Moreover, because that purpose and those principles have no weight with these leaders, they can at one moment be constitutional pedants when it serves their ends, and at another be “constitutionally shameless when pedantry does not work for them. So, Fidesz with its constitutional majority in Hungary can afford more pedantry than Poland’s Law and Justice (PiS), which, without such a majority, needs to cheat more often and more obviously. Indeed cheating, as examined in András Sajó’s excellent recent book, Ruling by Cheating, has now become virtually a technical term, so apt is it to describe the contemporary legalistic abuse of the rule of law. Constitutional courts are gutted, neutralized, packed, and then mobilized for the regime, all in the name of court reform and the rule of law. So use is elided with abuse, and the principles of the rule of law are deliberately and systematically trashed, in its name. This is a particularly insidious mode of assault that is often very effective.

As a result, a new form of legal scholarship, a kind of branch of forensic pathology, is emerging. It investigates what has variously been called abusive constitutionalism, stealth authoritarianism, constitutional coups, autocratic legalism, abuse of the constitution, or  twisting and turning of the rule of law. The forms these pathologies take are interesting and various, and I commend them to those with a taste for dark arts. Many of them are analyzed as they occur under many new populist regimes in a volume co-edited by Adam Czarnota, Wojciech Sadurski, and me. I commend that too.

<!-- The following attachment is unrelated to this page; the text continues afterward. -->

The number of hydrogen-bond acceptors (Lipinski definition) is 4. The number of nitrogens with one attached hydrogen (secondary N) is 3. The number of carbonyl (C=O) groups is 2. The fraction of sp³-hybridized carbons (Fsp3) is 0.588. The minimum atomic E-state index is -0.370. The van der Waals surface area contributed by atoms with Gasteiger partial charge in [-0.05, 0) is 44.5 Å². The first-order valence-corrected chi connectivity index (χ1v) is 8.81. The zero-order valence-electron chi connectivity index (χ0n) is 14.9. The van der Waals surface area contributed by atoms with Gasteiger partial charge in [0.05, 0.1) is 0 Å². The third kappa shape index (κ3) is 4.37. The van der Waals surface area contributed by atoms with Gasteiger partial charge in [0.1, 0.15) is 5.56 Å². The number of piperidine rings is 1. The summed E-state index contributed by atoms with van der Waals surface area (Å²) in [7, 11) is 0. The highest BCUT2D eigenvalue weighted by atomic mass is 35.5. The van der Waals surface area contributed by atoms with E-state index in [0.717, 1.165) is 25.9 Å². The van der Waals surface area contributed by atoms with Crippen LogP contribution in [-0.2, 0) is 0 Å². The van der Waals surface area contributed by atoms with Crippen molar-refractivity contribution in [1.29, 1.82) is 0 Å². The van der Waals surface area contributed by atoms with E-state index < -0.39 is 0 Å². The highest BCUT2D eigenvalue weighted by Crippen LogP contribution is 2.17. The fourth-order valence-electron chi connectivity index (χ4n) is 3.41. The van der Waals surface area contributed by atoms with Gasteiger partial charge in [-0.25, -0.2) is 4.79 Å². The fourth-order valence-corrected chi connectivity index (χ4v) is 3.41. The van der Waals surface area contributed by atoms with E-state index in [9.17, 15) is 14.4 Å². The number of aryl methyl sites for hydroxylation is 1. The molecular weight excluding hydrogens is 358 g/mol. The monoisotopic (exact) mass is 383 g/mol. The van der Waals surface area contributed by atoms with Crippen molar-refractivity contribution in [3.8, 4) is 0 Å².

See, for example, Martin Krygier, “The Rule of Law: Pasts, Presents, and Two Possible Futures,” Annual Review of Law & Social Science, 12, 2016, 199–229.
Wojciech Sadurski, A Pandemic of Populists, Cambridge University Press, 2022, 54.
Tarunabh Khaitan, “Killing a Constitution with a Thousand Cuts: Executive Aggrandizement and Party-state Fusion in India,” Law & Ethics of Human Rights 14(1), 2020, 49–95
Rosalind Dixon and David Landau, Abusive Constitutional Borrowing. Legal globalization and the subversion of liberal democracy, Oxford University Press, 2021.
See Gianluigi Palombella, ‘The Abuse of the Rule of Law,’ Hague Journal on the Rule of Law, 12, 2020, 387-397.
Khaitan, n.2, 45
Martin Krygier, Adam Czarnota, and Wojciech Sadurski, eds., Anti-Constitutional Populism, Cambridge University Press, 2022. See also Sadurski, A Pandemic of Populists.

Martin Krygier is Gordon Samuels Professor of Law and Social Theory at UNSW Sydney and senior fesearch fellow at the CEU Democracy Institute, Budapest. He was a guest of the IWM in 2022.